SIMON Goodwin knew he had to do something about his mental health when he couldn't finish a routine mid-week media conference, midway through the 2019 season.
By his own admission, the Melbourne coach was struggling with the pressure brought on by his side's sudden tumble from preliminary finalist the previous year to bottom-four battler.
"We hit the 2019 season just not prepared for what the game was going to demand and at that point I knew it was going to be a challenge because we had expectation, we had pressure, we had a supporter base that finally believed in what was possible as a footy club," Goodwin said.
"But I also understood that it was going to be really hard to deliver on that expectation.
"(When) we started to tumble down the ladder and lose games of footy, there was no doubt I started to become more of a recluse. I started to lose the passion for the game."
It all came to a head during a press conference ahead of the Demons' round 10 clash with Greater Western Sydney in May, 2019.
"I was standing there talking and trying to answer a question, and I couldn't get the words out of my mouth," Goodwin recalled.
"At the time I didn’t know what had happened and when we broke it down, it was that I wasn’t coping with the pressure, stress and anxiety that had come over me and, you know, I had to start to really address some of the things that were going on in my life and where I was as an individual."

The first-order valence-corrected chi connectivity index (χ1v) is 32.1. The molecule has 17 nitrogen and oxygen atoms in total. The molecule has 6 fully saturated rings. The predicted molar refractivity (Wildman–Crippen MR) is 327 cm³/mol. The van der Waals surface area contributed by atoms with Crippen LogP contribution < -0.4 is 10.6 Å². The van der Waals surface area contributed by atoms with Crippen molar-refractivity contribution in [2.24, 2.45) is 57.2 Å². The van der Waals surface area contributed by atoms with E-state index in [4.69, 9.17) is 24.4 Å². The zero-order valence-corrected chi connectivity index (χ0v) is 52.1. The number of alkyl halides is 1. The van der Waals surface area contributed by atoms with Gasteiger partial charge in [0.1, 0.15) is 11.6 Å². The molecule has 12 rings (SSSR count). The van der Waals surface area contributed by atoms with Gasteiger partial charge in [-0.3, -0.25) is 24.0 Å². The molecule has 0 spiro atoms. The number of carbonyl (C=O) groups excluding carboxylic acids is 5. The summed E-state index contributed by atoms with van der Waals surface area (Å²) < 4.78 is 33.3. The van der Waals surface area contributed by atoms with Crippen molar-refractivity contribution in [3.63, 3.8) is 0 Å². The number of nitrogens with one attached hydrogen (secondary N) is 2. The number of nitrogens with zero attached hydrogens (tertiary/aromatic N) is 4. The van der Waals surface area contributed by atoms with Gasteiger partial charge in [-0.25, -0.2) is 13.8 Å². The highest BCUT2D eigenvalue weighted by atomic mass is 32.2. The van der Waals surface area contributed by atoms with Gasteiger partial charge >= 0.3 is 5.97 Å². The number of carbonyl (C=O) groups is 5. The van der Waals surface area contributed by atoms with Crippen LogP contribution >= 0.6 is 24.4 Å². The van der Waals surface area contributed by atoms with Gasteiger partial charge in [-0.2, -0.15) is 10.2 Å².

At the end of that season, the former Adelaide champion went on a journey of self-discovery, working out techniques on how to be the best version of himself and deal with the stress that comes with being an AFL coach.
After improving his mental health during the off-season, Goodwin walked back into the club energised ahead of the 2020 campaign, with his passion for the game ignited and with every intention to help people struggling with mental fatigue, now that he could spot the warning signs.
"(Players) are certainly not immune to the stresses and pressures that come with our industry and being able to help them and share my own personal experience will hopefully build that connection and understanding moving forward," he said.
As part of that drive, Goodwin, 45, is an ambassador for Tackle Your Feelings, a free mental health training program for community AFL coaches, officials and support staff. The program was formed by the AFL Coaches Association, AFL Players’ Association and Zurich Insurance in 2018.
The program is delivered by a local psychologist, and it aims to give coaches the skills to understand, recognise and respond to signs of mental ill-health in not only their players but themselves.
Since its formation, Tackle Your Feelings has been delivered to participants in every Australian state and territory and has been successfully delivered to nearly 5000 coaches nationwide.
"I've got a great network of friends and family and people that understand me… and I certainly understand my mates and my family and my people that are in my little community and I can recognise when they're struggling and just pick up the phone and call them," Goodwin said.
"It's being able to recognise those signs really quickly with people and just to check in and ask how they're going."